Corsair Obsidian 800D

9.7 Overall Score

 

The Obsidian 800D arrived at our shop in a straight forward, informative and large box. It is not often that we talk about elegance and home built computers at the same time. But there is something to be said about how simple the box is, yet you get a feeling of power with what resides within. Even the images on the box seem to pull you in.

A box just is a box in the end. It is what lies inside that will keep us glued to our workstation or leave us feeling dissapointed.



The Obsidian was well protected upon its arrival. Plastic seems to be everywhere. Removing all that protective covering can be annoying, however, the benefits certainly outweigh the hassle. We much rather a case be protected, than not. Corsair went to great lengths to make sure that even the precious viewing window was not scratched during transportation. A thin layer of plastic covered the inside and outside of the acrylic panel. You may also have noticed the protective coverings on the more fragile front panel pieces. Not to point any fingers, but Cooler Master could learn from Corsair on how to properly protect a case during transit.



Not being able to wait any more, we pulled off the side panels and started going over this case with a fine toothed comb. Looking inside where the motherboard will sit gives you a bit of perspective as to how much room there is. A great deal of time and energy went into designing the Obsidian to be as easy as possible when it comes to cable routing and installing components.

Many home builders(personal computers, not actual homes) take pride in the work they do to create a masterpiece. The 800D’s cable routing system is second to none and makes life that much easier on the end user. Looking inside this case, you get a feeling of what Da Vinci felt like looking at a blank canvas. A beautiful piece of art sits in the emptyness. It is up to the individual to bring it out.

The Obsidian is a tool less design with feature rich options made to make building a system that much easier. One major example is the CPU socket access panel located on the back of the motherboard tray. We have seen this type of innnovation in many other cases, but Corsair seems to have taken it to the next level. The door reveals a very large hole that will allow access to all different types of motherboards, with the exception of dual socket ones. We welcome this addition of an extra large hole as we found other designs to leave us short with certain motherboards and certain cases. The access panel door allows for added protection from elements such as wires on the backside.




Moving deeper into the interior, we see that there is room for 7 physical expansion slots, with a space for an 8th(maybe a dual slot video card?) as a hangover. The back of the interior has one 140mm Corsair branded fan, two intake/exit holes for a liquid cooling setup and lots of ventilation above and below the expansion slots. Looking at the HDD area, we see a cover that reveals another cooling fan(140mm) used primarily for the hotswap HDD area. Adjacent to that is another cover(not shown) that hides the backplane for the hotswap bays. There is room for 4 HDD’s or SSD’s in this area. As we move up to the top of the interior, we can see there is space for 3 additional 120mm fans as well as plenty of room for a triple radiator.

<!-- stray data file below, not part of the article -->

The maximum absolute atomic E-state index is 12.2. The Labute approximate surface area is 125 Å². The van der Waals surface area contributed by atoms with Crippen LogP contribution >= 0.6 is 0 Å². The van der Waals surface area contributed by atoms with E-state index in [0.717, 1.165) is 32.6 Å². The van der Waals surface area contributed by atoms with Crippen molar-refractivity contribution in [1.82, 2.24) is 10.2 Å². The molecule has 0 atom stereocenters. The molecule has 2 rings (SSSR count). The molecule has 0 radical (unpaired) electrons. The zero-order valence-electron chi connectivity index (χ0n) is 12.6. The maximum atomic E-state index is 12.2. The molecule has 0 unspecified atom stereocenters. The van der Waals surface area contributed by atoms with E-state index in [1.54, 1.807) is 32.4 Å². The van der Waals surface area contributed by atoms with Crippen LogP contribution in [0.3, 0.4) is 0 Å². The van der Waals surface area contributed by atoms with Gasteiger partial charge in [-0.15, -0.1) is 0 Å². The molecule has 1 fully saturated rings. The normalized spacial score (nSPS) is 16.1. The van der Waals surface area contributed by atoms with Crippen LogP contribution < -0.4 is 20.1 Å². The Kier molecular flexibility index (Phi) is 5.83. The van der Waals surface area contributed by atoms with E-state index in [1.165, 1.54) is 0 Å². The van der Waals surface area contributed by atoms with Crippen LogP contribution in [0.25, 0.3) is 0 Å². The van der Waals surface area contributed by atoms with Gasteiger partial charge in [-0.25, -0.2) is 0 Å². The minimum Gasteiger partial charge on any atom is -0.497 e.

Focusing our attention on the bottom interior, we see that there is another cover that separates a smaller HDD area with support for two more HDD’s. This bottom area is closed off from the motherboard area with the exception of another 140mm fan and two more holes that allow passthrough for a watercooling setup. A large filter is located down below which is removable for easy cleaning and helps keep the insides of the 800D clear of dust.



As we take our journey to the outside of the Obsidian, we start with the top of the case. Here we get a clearer picture of the top exhaust fans and/or radiator mounting area. The back view reveals a nice little feature that should be included in all cases made. If you look to the left of where the motherboard would sit, you will notice that there is an extra gap between the motherboard tray and the outside case panel. This little gap makes storing unused wires or wire routing that much easier. We are sure that many of you have run into situations where the backside panel bulges a bit because of this tiny area in other cases and the mass of wires you try to cram inbetween the case panel and motherboard tray.




Continuing our tour of the outside of the Obsidian, we have removed the front bezel which allows us to remove the 3.5″ bay spacers and lets us take a peak behind the front panel. There is nothing more here than one would expect. A two bay ‘door’, so to speak, is covering front access to the lower HDD bay. With the front bezel back on, we look at the front hotswap bay door and the trays inside. The door works as it should. We would also like to note that the hotswap trays support 3.5 and 2.5″ drives. There is no adapter needed to mount an SSD or notebook HDD.

We finish the unboxing with a quick look at the bottom of the Obsidian 800D. You can see where the filter sits and the placement and construction of the support feet. Up next is our installation segment and system setup information.

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